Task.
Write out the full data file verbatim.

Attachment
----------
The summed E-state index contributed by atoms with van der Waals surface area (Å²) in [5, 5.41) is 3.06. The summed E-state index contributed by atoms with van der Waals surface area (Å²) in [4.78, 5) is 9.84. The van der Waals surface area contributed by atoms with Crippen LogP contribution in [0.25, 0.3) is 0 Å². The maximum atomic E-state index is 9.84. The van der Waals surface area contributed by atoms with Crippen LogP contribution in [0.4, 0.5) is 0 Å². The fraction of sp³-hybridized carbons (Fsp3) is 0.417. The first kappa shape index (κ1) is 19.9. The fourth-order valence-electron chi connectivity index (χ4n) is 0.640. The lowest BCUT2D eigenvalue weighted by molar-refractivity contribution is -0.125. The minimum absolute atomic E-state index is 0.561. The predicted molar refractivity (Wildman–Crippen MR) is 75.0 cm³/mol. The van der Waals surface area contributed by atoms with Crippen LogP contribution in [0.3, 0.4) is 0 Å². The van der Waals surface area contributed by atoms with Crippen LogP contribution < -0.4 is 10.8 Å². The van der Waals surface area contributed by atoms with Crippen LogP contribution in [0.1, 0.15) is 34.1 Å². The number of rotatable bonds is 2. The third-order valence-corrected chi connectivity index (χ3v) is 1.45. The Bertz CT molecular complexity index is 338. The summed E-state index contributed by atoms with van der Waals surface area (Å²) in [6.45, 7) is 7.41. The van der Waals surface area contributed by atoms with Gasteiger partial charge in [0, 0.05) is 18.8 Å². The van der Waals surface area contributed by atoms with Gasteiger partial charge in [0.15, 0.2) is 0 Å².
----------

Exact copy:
The summed E-state index contributed by atoms with van der Waals surface area (Å²) in [5, 5.41) is 3.06. The summed E-state index contributed by atoms with van der Waals surface area (Å²) in [4.78, 5) is 9.84. The van der Waals surface area contributed by atoms with Crippen LogP contribution in [0.25, 0.3) is 0 Å². The maximum atomic E-state index is 9.84. The van der Waals surface area contributed by atoms with Crippen LogP contribution in [0.4, 0.5) is 0 Å². The fraction of sp³-hybridized carbons (Fsp3) is 0.417. The first kappa shape index (κ1) is 19.9. The fourth-order valence-electron chi connectivity index (χ4n) is 0.640. The lowest BCUT2D eigenvalue weighted by molar-refractivity contribution is -0.125. The minimum absolute atomic E-state index is 0.561. The predicted molar refractivity (Wildman–Crippen MR) is 75.0 cm³/mol. The van der Waals surface area contributed by atoms with Crippen LogP contribution in [0.3, 0.4) is 0 Å². The van der Waals surface area contributed by atoms with Crippen LogP contribution < -0.4 is 10.8 Å². The van der Waals surface area contributed by atoms with Crippen LogP contribution in [0.1, 0.15) is 34.1 Å². The number of rotatable bonds is 2. The third-order valence-corrected chi connectivity index (χ3v) is 1.45. The Bertz CT molecular complexity index is 338. The summed E-state index contributed by atoms with van der Waals surface area (Å²) in [6.45, 7) is 7.41. The van der Waals surface area contributed by atoms with Gasteiger partial charge in [0, 0.05) is 18.8 Å². The van der Waals surface area contributed by atoms with Gasteiger partial charge in [0.15, 0.2) is 0 Å².